Somerset child protection services rated inadequate
Child protection services in Somerset have been given the lowest rating of inadequate by Ofsted.
The verdict follows an unannounced inspection by Ofsted inspectors.
Social services was told to review its child protection plans immediately including cases that have been closed in the last three months.
The council described the report as "deeply disappointing" and pledged to make extra funds available for investment in the department.
Chief executive Sheila Wheeler, said: "We now have the right people in the right place doing the right things.
"Ofsted has recognised our investment in the service and our appointment of a nationally recognised interim director of children's services, Peter Lewis, to steer us through the changes we need to make.
"We do acknowledge that our speed of change has not been fast enough."
She added £1.4m had been invested in children's services for the current year and some improvements had been made already.
Peter Lewis was appointed by the government to oversee changes in the London borough of Haringey in the aftermath of the Baby P scandal.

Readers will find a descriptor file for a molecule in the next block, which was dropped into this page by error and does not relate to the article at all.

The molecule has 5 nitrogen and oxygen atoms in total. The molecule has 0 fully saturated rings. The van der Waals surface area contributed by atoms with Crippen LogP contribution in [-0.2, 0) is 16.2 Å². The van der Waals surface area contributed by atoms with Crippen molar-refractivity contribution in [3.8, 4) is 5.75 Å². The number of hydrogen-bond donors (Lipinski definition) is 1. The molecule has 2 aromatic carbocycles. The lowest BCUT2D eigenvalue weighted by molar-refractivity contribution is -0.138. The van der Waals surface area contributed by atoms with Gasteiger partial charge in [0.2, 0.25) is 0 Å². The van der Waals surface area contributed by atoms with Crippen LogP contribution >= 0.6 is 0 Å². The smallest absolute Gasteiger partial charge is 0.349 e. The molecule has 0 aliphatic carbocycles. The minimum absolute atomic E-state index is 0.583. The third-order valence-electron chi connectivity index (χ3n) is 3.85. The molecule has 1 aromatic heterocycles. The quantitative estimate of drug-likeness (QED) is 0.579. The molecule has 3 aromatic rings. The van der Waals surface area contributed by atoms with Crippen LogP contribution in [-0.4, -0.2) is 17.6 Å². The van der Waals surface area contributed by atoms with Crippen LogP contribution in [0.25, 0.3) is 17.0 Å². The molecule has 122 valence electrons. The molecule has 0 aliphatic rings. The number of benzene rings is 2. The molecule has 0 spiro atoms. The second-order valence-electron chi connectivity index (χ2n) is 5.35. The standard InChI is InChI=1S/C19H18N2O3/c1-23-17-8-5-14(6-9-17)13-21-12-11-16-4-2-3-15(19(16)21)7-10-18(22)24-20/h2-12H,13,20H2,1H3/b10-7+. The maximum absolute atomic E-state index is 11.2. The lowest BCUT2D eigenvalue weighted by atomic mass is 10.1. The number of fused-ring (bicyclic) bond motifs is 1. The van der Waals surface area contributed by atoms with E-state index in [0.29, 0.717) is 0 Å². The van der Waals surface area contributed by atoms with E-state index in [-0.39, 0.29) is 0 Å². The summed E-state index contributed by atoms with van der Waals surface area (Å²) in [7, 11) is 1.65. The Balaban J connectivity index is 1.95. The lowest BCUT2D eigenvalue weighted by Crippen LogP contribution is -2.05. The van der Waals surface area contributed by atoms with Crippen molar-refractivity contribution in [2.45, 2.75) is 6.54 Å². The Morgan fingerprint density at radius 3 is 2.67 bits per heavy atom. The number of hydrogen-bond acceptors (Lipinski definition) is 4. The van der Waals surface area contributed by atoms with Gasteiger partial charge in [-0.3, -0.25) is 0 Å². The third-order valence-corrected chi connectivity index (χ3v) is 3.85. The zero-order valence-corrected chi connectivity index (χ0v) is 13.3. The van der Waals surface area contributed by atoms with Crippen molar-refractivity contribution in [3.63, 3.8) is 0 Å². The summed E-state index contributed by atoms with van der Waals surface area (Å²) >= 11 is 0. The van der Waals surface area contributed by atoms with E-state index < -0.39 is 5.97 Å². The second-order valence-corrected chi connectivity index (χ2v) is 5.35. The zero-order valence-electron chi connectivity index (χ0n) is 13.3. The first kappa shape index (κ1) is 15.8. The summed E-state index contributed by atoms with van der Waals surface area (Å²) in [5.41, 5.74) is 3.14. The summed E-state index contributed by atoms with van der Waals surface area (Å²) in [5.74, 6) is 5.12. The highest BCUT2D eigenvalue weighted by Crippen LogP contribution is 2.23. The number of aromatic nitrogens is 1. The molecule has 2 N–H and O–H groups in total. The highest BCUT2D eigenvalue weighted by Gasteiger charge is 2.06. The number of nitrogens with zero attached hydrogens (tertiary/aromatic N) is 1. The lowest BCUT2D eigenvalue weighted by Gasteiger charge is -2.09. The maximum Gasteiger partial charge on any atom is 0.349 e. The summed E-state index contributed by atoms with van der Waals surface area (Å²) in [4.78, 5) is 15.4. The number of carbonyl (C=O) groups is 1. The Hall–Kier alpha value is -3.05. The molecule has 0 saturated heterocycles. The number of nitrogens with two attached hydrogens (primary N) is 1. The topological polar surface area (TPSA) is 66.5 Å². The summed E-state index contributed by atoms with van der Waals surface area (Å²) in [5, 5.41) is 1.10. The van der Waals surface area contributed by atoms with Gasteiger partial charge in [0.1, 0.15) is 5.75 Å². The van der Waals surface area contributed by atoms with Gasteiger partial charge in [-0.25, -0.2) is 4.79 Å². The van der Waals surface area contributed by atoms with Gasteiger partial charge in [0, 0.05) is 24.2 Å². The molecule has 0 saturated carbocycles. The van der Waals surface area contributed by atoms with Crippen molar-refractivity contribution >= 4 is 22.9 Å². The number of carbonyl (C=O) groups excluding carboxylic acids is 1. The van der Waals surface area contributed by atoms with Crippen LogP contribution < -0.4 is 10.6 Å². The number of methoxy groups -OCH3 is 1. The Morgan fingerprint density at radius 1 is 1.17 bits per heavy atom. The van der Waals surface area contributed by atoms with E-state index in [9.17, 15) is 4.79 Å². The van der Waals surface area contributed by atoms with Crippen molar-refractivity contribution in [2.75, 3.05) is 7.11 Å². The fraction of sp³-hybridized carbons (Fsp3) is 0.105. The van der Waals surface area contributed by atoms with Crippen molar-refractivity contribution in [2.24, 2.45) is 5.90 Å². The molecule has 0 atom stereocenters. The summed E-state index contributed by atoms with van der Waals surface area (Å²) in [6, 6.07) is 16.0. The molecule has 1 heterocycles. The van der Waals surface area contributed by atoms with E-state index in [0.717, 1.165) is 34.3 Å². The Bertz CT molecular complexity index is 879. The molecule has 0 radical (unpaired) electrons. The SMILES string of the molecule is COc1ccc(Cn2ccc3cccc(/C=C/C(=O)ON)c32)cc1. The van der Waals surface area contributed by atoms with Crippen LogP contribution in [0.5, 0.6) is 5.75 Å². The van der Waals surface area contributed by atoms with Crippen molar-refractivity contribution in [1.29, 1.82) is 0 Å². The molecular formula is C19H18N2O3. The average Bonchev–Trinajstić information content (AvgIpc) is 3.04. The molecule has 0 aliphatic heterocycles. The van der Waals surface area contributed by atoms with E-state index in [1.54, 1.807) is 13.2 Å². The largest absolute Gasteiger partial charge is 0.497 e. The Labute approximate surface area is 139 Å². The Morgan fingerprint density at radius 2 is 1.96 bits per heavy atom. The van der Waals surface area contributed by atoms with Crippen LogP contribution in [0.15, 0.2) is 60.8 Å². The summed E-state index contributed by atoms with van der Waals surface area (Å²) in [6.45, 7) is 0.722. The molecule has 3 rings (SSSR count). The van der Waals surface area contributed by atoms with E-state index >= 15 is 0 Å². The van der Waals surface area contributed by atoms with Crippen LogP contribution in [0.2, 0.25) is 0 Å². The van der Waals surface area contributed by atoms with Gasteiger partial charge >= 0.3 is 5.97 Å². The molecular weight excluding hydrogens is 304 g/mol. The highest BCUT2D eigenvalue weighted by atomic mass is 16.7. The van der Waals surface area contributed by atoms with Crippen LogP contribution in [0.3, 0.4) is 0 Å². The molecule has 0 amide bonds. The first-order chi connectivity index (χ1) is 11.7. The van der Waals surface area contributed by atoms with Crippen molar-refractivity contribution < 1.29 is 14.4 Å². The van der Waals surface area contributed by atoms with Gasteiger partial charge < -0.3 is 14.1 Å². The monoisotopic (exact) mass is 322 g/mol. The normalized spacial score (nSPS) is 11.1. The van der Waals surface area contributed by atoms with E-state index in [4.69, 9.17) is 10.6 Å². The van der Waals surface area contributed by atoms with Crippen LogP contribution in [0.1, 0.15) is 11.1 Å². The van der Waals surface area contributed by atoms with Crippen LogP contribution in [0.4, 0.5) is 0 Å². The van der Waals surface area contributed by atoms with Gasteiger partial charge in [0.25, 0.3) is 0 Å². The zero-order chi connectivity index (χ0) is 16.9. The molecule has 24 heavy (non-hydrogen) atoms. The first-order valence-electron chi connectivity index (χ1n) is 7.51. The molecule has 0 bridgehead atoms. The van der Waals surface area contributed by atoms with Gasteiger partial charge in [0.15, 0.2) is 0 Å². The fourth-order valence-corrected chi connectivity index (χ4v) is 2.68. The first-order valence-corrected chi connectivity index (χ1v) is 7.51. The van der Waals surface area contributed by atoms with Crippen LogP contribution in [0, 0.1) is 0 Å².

Currently, there are 300 children and young people subject to child protection plans.
Inspectors found these plans were being closed too soon in some cases.
On the shortcomings in such plans, the report stated: "Very few child protection plans are sufficiently specific.
"They do not give clear indications of what needs to change and by when, and so do not support the monitoring and review of progress by core groups and review child protection conferences.
"As a result, decision-making about reduced risk is not always sound, and some child protection plans have ended too soon."
Senior managers at the Conservative-run council have been told they must all sample the child-in-need work across the county to check risk indicators had not been missed.
Risk indicators can include domestic abuse, or drug and alcohol misuse by the child's parents. It could mean some children will be put back on plans.
Peter Lewis, interim director of children's services, said: "We would hope the evidence is there to support those decisions but our first duty is to the child and to make sure the child is as safe as we can possibly make them."
A number of areas of improvements must be completed within timescales of three and six months following the visits by Ofsted in June and July.
This includes improving the quality of assessments and reducing delays for children and young people who need access to mental health services.